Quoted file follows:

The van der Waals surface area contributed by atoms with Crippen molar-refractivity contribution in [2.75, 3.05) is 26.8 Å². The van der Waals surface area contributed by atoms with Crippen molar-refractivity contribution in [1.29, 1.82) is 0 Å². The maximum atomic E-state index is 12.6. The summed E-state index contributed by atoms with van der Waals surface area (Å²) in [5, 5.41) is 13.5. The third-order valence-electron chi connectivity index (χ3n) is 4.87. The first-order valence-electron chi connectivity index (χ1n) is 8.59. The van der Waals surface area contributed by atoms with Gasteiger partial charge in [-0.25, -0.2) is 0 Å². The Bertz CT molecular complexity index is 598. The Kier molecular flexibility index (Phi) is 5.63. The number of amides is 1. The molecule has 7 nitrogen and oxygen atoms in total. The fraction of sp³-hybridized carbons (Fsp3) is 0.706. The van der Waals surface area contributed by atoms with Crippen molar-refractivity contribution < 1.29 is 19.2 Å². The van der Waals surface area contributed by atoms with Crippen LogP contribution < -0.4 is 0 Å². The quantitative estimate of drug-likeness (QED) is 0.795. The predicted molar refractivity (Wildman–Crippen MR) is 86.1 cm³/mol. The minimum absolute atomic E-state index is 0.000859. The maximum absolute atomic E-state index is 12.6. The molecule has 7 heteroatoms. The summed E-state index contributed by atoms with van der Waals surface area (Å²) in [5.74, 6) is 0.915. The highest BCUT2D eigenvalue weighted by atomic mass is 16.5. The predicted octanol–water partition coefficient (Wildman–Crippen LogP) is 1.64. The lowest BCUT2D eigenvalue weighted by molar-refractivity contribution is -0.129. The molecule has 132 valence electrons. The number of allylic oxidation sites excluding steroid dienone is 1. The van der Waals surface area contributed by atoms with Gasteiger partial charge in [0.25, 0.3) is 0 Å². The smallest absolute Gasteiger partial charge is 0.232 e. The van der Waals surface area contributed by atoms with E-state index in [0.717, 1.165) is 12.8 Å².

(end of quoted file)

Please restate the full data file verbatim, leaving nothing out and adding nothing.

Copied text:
The van der Waals surface area contributed by atoms with Crippen molar-refractivity contribution in [2.75, 3.05) is 26.8 Å². The van der Waals surface area contributed by atoms with Crippen molar-refractivity contribution in [1.29, 1.82) is 0 Å². The maximum atomic E-state index is 12.6. The summed E-state index contributed by atoms with van der Waals surface area (Å²) in [5, 5.41) is 13.5. The third-order valence-electron chi connectivity index (χ3n) is 4.87. The first-order valence-electron chi connectivity index (χ1n) is 8.59. The van der Waals surface area contributed by atoms with Gasteiger partial charge in [-0.25, -0.2) is 0 Å². The Bertz CT molecular complexity index is 598. The Kier molecular flexibility index (Phi) is 5.63. The number of amides is 1. The molecule has 7 nitrogen and oxygen atoms in total. The fraction of sp³-hybridized carbons (Fsp3) is 0.706. The van der Waals surface area contributed by atoms with Crippen molar-refractivity contribution < 1.29 is 19.2 Å². The van der Waals surface area contributed by atoms with Crippen LogP contribution < -0.4 is 0 Å². The quantitative estimate of drug-likeness (QED) is 0.795. The predicted molar refractivity (Wildman–Crippen MR) is 86.1 cm³/mol. The minimum absolute atomic E-state index is 0.000859. The maximum absolute atomic E-state index is 12.6. The molecule has 7 heteroatoms. The summed E-state index contributed by atoms with van der Waals surface area (Å²) in [5.74, 6) is 0.915. The highest BCUT2D eigenvalue weighted by atomic mass is 16.5. The predicted octanol–water partition coefficient (Wildman–Crippen LogP) is 1.64. The lowest BCUT2D eigenvalue weighted by molar-refractivity contribution is -0.129. The molecule has 132 valence electrons. The number of allylic oxidation sites excluding steroid dienone is 1. The van der Waals surface area contributed by atoms with Gasteiger partial charge in [0.25, 0.3) is 0 Å². The smallest absolute Gasteiger partial charge is 0.232 e. The van der Waals surface area contributed by atoms with E-state index in [0.717, 1.165) is 12.8 Å².